Banking on Aboriginal water property rights: New approaches modelling cultural and economic water property rights

Wednesday, 6 June 2018
Dr Virginia Marshall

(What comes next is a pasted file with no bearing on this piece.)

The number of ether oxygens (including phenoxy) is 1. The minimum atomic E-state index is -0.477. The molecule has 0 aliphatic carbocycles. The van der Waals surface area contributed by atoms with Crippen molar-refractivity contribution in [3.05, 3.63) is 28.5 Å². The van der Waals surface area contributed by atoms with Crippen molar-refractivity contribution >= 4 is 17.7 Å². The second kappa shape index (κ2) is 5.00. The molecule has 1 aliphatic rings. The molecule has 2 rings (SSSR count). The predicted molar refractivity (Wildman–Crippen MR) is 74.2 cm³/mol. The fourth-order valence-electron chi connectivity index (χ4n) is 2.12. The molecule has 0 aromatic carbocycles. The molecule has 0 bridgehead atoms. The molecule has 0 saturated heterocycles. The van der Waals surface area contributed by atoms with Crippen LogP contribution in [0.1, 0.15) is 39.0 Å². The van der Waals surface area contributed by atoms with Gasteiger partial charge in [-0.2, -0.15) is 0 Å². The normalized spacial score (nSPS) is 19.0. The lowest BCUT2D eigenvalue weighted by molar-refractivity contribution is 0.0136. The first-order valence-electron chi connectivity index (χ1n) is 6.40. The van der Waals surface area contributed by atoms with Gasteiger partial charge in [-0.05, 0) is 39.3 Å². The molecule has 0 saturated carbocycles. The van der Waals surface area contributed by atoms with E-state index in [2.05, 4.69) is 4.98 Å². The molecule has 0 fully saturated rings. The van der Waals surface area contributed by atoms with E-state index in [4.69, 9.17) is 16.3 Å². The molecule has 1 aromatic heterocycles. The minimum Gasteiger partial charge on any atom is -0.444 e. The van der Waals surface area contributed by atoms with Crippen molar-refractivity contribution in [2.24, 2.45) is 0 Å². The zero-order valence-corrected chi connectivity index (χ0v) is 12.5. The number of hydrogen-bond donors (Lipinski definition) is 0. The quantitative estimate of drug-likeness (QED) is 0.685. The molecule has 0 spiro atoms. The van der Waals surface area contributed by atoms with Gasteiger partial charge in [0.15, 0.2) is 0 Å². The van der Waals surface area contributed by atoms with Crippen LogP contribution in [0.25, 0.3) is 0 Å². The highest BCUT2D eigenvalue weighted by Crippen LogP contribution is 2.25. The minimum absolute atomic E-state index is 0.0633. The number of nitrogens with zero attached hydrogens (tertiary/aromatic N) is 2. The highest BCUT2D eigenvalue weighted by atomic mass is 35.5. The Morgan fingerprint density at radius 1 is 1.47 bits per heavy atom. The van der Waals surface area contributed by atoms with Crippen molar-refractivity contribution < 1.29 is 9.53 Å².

The comparatives of Indigenous experience around the world assists us in recognising pathways to develop our strengths. But also to identify the weaknesses in failed approaches for establishing an economy. Aboriginal sovereignty in Australia is unique to the communal laws of its communities. Like land, water is sacred. However, Australia's national water reform has created separate proprietary value systems such as entitlements and allocations in water which present challenges to the entry of Aboriginal water rights. Some strategies embraced by Indigenous peoples such as the statutory recognition of the legal standing of rivers as a response to colonisation and the over exploitation of water are flawed. Leveraging native title rights in water and cultural economies in the development of northern Australia carries risks and challenges for native title claimants, native title holders and their respective organisations. The valuable lessons from the Canadian treaty process informs us to be cognizant of the potential erosion of Aboriginal water rights and interests in Australia, and help identify new opportunities.